Thursday, September 22, 2011

Bullying is on the increase because adults are on the decrease

Warning: this article contains explicit language that may upset young children or naive adults

A child fakes illness for a week because a bully threatened to punch him in the stomach the next time he saw him.

Another child is told by the bully he'll cut his penis off. Another is told to go home and take a picture of his penis and bring it to school or his face would be bashed-in.

"I'm going to bring a chainsaw to school and cut your head off," says a seven-year old girl to classmate.

"Go home and sit on your couch and tell your parents you're going to commit suicide."

These are not stories from middle or high school.  These are stories from elementary school students bullied since the start of kindergarten.  These are stories from a district that has a policy about bullying.  Each of the threats is credible because adults hadn't proved able or willing to stop them.

But this article is less about bullies and their victims than it is about parents, teachers, and administrators.

There's a lot of talk about bullying lately.  But it's only talk, hand-wringing, and politicizing.  Children of all ages can be bully or victim.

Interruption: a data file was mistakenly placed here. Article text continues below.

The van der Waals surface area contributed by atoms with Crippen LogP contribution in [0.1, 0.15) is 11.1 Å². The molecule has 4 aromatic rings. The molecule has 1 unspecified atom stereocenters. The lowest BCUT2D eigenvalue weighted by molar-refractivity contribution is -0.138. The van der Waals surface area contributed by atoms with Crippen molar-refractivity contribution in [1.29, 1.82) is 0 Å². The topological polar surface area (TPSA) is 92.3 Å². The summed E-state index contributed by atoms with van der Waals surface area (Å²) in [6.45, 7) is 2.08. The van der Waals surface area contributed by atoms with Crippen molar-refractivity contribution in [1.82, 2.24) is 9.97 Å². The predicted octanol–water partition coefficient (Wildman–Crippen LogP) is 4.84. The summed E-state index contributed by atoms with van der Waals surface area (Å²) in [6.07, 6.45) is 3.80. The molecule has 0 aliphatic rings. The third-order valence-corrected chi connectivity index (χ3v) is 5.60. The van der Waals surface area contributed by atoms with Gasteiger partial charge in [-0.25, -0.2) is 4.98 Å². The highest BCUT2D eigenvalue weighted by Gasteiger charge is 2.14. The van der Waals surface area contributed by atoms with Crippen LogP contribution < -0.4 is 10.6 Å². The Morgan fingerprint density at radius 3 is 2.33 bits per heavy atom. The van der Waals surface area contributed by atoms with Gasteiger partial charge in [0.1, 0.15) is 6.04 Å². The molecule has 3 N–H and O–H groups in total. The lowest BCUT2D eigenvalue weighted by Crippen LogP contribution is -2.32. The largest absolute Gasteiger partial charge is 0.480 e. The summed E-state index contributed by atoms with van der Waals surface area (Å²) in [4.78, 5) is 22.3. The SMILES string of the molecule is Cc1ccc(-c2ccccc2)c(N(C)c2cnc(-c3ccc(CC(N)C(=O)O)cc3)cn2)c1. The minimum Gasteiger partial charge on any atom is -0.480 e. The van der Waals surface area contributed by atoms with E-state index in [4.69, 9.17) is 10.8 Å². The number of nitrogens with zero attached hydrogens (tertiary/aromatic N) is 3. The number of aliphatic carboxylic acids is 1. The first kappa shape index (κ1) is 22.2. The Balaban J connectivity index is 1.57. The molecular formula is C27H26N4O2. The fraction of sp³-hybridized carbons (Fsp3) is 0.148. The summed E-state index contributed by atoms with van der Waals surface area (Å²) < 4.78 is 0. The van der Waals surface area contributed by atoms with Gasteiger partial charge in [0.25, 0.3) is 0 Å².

The bully's greatest accomplice is a school system unable or unwilling to expel them for the safety of other students.  Bullies face few consequences at home because their parents aren't parenting.  Bullies are enabled by social workers and administrators more interested in experimenting with bullies to help them find "more productive" ways to express their frustrations than kicking, tackling, punching, touching the genitals of or threatening other children.

These adults may not enable the bullying, but they certainly prolong the victimization of other children.

And do you know what young children learn from adults?  They learn their parents are unable to protect them from daily abuse by other children.  They learn that telling teachers or lunch monitors about a boy touching little girls on the playground does nothing to arrest the behavior or remove the culprit.  It teaches them that sending the bully to the principal's office accomplishes nothing because the bully will return to class.

In short, the adults responsible to provide for children's safety turn their backs on the victims so they may trip over their platitudes about misunderstood or disadvantaged bullies.

Without specific punishment for either the bully or their guardians, a state-wide law requiring school districts to have a bullying policy will accomplish nothing.  Without the ability to remove bullies from the classroom adults have done little to protect their own or other children.

As much as you might feel for the victims or even the bullies, the problem is adults neglecting their responsibilities, even after it's too late.


  1. Jeffrey Haden in the Detroit News

    "In both the House and Senate debates on the legislation, many Democrats argued that the legislation should 'enumerate' special groups who should be singled out for extra protection against school bullying. But Michigan House Speaker Jase Bolger, responded simply that "bullying is wrong. It doesn't matter who you are, who you are bullying or why you are doing it."

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